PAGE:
Rick Stein talks about the moment his ex-wife slapped him and his second wife in the face
Rick Stein has talked about the moment his ex-wife Jill slapped him and his second wife in front of a restaurant of customers five years ago.
Talking candidly with the Daily Mail, the celebrity chef relived the moment he and his soon-to-be second wife, Sarah, were slapped in front of a packed restaurant in 2008.
It was one of a number of revealing moments in an interview ahead of the serialisation of his memoir Under a Mackerel Sky in the paper.
The chef, who has built an empire centred around his Seafood Restaurant in Padstow, also revealed how he is a major worrier, who regularly suffers confidence crises.
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He spoke openly about how he remains haunted by his father Eric’s suicide over a Cornish cliff in 1965 and his concern that his manic depression may be passed on to him or his children.
In 1997, the chef started an affair with a married Australian publicist 20 years his junior called Sarah Burns but carried on running the business he has set up with his ex-wife Jill.
However, he recalled how in 2008, it all got a bit too much for his first wife of 27 years, when she slapped them both in front of a restaurant of customers.
“I certainly would have preferred if that hadn’t happened, I can tell you,’ he told the mail.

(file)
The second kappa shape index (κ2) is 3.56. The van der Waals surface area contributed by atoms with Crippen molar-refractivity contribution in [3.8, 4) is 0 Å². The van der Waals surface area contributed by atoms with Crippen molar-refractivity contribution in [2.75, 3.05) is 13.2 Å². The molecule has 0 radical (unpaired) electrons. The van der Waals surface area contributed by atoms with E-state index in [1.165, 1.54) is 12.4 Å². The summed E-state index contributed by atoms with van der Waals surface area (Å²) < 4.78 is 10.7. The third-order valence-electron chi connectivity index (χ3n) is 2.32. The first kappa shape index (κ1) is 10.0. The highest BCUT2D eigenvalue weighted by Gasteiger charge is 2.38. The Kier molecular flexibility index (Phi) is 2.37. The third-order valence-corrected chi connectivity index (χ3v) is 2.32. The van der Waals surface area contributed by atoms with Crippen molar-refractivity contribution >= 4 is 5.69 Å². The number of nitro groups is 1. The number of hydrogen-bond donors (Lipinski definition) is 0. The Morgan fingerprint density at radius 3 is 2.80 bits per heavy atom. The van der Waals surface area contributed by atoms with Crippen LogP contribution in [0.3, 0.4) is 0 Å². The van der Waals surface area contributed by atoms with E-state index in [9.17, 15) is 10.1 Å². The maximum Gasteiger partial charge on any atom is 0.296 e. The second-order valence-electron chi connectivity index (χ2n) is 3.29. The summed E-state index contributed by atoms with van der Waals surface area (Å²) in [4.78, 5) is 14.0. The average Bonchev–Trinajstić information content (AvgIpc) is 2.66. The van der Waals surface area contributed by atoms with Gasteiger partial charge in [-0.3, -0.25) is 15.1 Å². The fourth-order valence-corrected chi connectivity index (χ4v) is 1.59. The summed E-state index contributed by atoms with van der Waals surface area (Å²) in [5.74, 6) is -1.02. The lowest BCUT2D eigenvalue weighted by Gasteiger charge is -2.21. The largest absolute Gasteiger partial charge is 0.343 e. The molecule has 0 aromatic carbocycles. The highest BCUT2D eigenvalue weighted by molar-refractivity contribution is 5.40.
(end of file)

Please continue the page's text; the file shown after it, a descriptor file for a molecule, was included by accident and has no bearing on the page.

“I remember at the time saying to Jill: ‘That was a very silly thing to do.’ But emotions were very high. It was bloody tough. It was horrid.
“But, thank goodness, time moves on. Twice now, both Sarah and Jill have been in the same restaurant at the same time and it’s been fine and nobody’s been slapped.”
The chef told the Mail how he still has repetitive fear dreams about working in a kitchen and being unable to get the food out to customers and has always been desperate to be popular.
“I pretend to be nice — I wish I could stop pretending, but I can’t,’ he said. “It makes me feel a bit wet. I’m always saying, ‘Ooh yes, I’ll do that’, ‘please let me help’.
And inside I’m thinking, what a complete idiot I am. I’m always criticising myself — ‘You’re too cautious, Rick, you’re an underachiever’.”
He continued this complex extends from his relationship with his father.
“Something went wrong between me and my dad,’ said Stein.
“He never hit me and was perfectly nice to me, but he was disengaged from me because of his illness. I always felt I had to compensate somehow to get his attention and I’ve been doing that ever since. It comes from a feeling of inadequacy — not being a strong enough person to get people’s attention.
“I know it’s not possible, but I just want everyone to like me. But it’s not possible because you can’t help do things that p*** people off, so you might as well not bother.”
He continued that his worrying extends to everything – from money to his sperm count.
He told the Mail how he was concerned the kitchen microwave was making him sterile when he and Jill were trying for the first of their three children.
“I thought it was making me sterile, so I started operating it from a distance with a wooden spoon — and suddenly she was pregnant!,” he said.
“And then I worried the children might turn out deformed and stuff. I always need something to worry about.”
Yet, despite his worrying episodes, Stein forged a remarkable career, boosted by his TV appearances, starting with Keith Floyd’s series Floyd on Fish.
“I was rubbish. I was trying to be something I wasn’t, and then one day I had an appalling hangover, I just let go and became myself and it was all fine,” he said.
And at the age of 66, he says he has no plans to slow down.
‘As Dylan Thomas said, “Do not go gentle into that good night . . .” I’m not the sort to retire quietly.’